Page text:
Books  Sustainable Development  Science & Technology  Biotechnology & the Environment 

Bioprocessing of Renewable Resources to Commodity Bioproducts

By: Virendra S Bisaria (Editor), Akihiko Kondo (Editor)

584 pages, colour & b/w illustrations

John Wiley & Sons

Hardback | Jun 2014 | #217119 | ISBN-13: 9781118175835
Availability: Usually dispatched within 5 days Details
NHBS Price: £93.50 $119/€110 approx

About this book

Bioprocessing of Renewable Resources to Commodity Bioproducts provides the vision of a successful biorefinery – the lignocelluloic biomass needs to be efficiently converted to its constituent monomers, comprising mainly of sugars such as glucose, xylose, mannose and arabinose. Accordingly, the first part of the book deals with aspects crucial for the pretreatment and hydrolysis of biomass to give sugars in high yield, as well as the general aspects of bioprocessing technologies which will enable the development of biorefineries through inputs of metabolic engineering, fermentation, downstream processing and formulation.

The second part of Bioprocessing of Renewable Resources to Commodity Bioproducts gives the current status and future directions of the biological processes for production of ethanol (a biofuel as well as an important commodity raw material), solvents (butanol, isobutanol, butanediols, propanediols), organic acids (lactic acid, 3-hydroxy propionic acid, fumaric acid, succinic acid and adipic acid), and amino acid (glutamic acid). The commercial production of some of these commodity bioproducts in the near future will have a far reaching effect in realizing our goal of sustainable conversion of these renewable resources and realizing the concept of biorefinery.

Suitable for researchers, practitioners, graduate students and consultants in biochemical/ bioprocess engineering, industrial microbiology, bioprocess technology, metabolic engineering, environmental science and energy, Bioprocessing of Renewable Resources to Commodity Bioproducts offers:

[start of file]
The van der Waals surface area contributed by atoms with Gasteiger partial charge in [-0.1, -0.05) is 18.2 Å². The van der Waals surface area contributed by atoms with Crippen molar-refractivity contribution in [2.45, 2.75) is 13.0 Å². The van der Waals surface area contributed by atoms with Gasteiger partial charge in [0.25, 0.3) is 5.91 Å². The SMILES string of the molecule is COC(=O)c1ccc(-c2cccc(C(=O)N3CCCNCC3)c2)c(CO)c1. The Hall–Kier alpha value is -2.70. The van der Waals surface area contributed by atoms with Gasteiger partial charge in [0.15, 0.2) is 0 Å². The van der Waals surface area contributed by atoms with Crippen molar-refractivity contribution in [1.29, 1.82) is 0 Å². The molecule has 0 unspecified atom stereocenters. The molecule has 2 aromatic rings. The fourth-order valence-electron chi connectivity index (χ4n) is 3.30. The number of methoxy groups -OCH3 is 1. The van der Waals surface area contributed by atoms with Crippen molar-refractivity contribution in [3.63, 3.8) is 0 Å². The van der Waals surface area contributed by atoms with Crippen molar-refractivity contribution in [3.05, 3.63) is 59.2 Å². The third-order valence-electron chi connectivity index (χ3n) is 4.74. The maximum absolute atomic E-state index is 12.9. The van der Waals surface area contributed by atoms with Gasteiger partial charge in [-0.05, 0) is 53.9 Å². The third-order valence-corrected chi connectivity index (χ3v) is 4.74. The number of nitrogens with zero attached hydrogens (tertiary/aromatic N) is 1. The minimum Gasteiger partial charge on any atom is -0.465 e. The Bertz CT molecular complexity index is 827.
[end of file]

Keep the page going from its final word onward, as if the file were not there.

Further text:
- Exemplifies the application of metabolic engineering approaches for development of microbial cell factories
- Provides a unique perspective to the industry about the scientific problems and their possible solutions in making a bioprocess work for commercial production of commodity bioproducts
- Discusses the processing of renewable resources, such as plant biomass, for mass production of commodity chemicals and liquid fuels to meet our ever- increasing demands
- Encourages sustainable green technologies for the utilization of renewable resources
- Offers timely solutions to help address the energy problem as non-renewable fossil oil will soon be unavailable


Contents

Concise table of contents:

Preface xv
Contributors xix

PART I ENABLING PROCESSING TECHNOLOGIES
1 Biorefineries – Concepts for Sustainability 3
2 Biomass Logistics 29
3 Pretreatment of Lignocellulosic Materials 43
4 Enzymatic Hydrolysis of Lignocellulosic Biomass 77
5 Production of Cellulolytic Enzymes 105

PART II SPECIFIC COMMODITY BIOPRODUCTS
6 Bioprocessing Technologies 133
7 Ethanol from Bacteria 169
8 Ethanol Production from Yeasts 201
9 Fermentative Biobutanol Production: An Old Topic with Remarkable Recent Advances 227
10 Bio-based Butanediols Production: The Contributions of Catalysis, Metabolic Engineering, and Synthetic Biology 261
11 1,3-Propanediol 289
12 Isobutanol 327
13 Lactic Acid 353
14 Microbial Production of 3-Hydroxypropionic Acid From Renewable Sources: A Green Approach as an Alternative to Conventional Chemistry 381
15 Fumaric Acid Biosynthesis and Accumulation 409
16 Succinic Acid 435
17 Glutamic Acid 473
18 Recent Advances for Microbial Production of Xylitol 497
19 First and Second Generation Production of Bio-Adipic Acid 519

References 538
Index 541


Detailed table of contents:

PREFACE xv

CONTRIBUTORS xix

PART I ENABLING PROCESSING TECHNOLOGIES